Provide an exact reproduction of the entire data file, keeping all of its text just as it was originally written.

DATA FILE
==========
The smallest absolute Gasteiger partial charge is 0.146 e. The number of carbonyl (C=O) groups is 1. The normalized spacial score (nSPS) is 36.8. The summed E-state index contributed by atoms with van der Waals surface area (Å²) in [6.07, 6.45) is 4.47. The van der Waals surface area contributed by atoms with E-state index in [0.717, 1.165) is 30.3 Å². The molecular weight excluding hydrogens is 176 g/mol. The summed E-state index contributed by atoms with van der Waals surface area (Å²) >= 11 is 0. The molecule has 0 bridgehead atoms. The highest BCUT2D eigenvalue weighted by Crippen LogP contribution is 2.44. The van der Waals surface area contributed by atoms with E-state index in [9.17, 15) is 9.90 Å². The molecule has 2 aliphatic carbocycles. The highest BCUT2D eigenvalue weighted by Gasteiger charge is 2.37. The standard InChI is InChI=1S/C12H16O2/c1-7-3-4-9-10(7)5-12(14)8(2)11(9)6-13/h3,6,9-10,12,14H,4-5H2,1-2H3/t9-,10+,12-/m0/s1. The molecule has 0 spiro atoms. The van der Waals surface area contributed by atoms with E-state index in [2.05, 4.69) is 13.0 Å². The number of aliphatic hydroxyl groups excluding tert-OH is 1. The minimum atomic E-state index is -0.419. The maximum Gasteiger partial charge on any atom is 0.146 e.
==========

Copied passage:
The smallest absolute Gasteiger partial charge is 0.146 e. The number of carbonyl (C=O) groups is 1. The normalized spacial score (nSPS) is 36.8. The summed E-state index contributed by atoms with van der Waals surface area (Å²) in [6.07, 6.45) is 4.47. The van der Waals surface area contributed by atoms with E-state index in [0.717, 1.165) is 30.3 Å². The molecular weight excluding hydrogens is 176 g/mol. The summed E-state index contributed by atoms with van der Waals surface area (Å²) >= 11 is 0. The molecule has 0 bridgehead atoms. The highest BCUT2D eigenvalue weighted by Crippen LogP contribution is 2.44. The van der Waals surface area contributed by atoms with E-state index in [9.17, 15) is 9.90 Å². The molecule has 2 aliphatic carbocycles. The highest BCUT2D eigenvalue weighted by Gasteiger charge is 2.37. The standard InChI is InChI=1S/C12H16O2/c1-7-3-4-9-10(7)5-12(14)8(2)11(9)6-13/h3,6,9-10,12,14H,4-5H2,1-2H3/t9-,10+,12-/m0/s1. The molecule has 0 spiro atoms. The van der Waals surface area contributed by atoms with E-state index in [2.05, 4.69) is 13.0 Å². The number of aliphatic hydroxyl groups excluding tert-OH is 1. The minimum atomic E-state index is -0.419. The maximum Gasteiger partial charge on any atom is 0.146 e.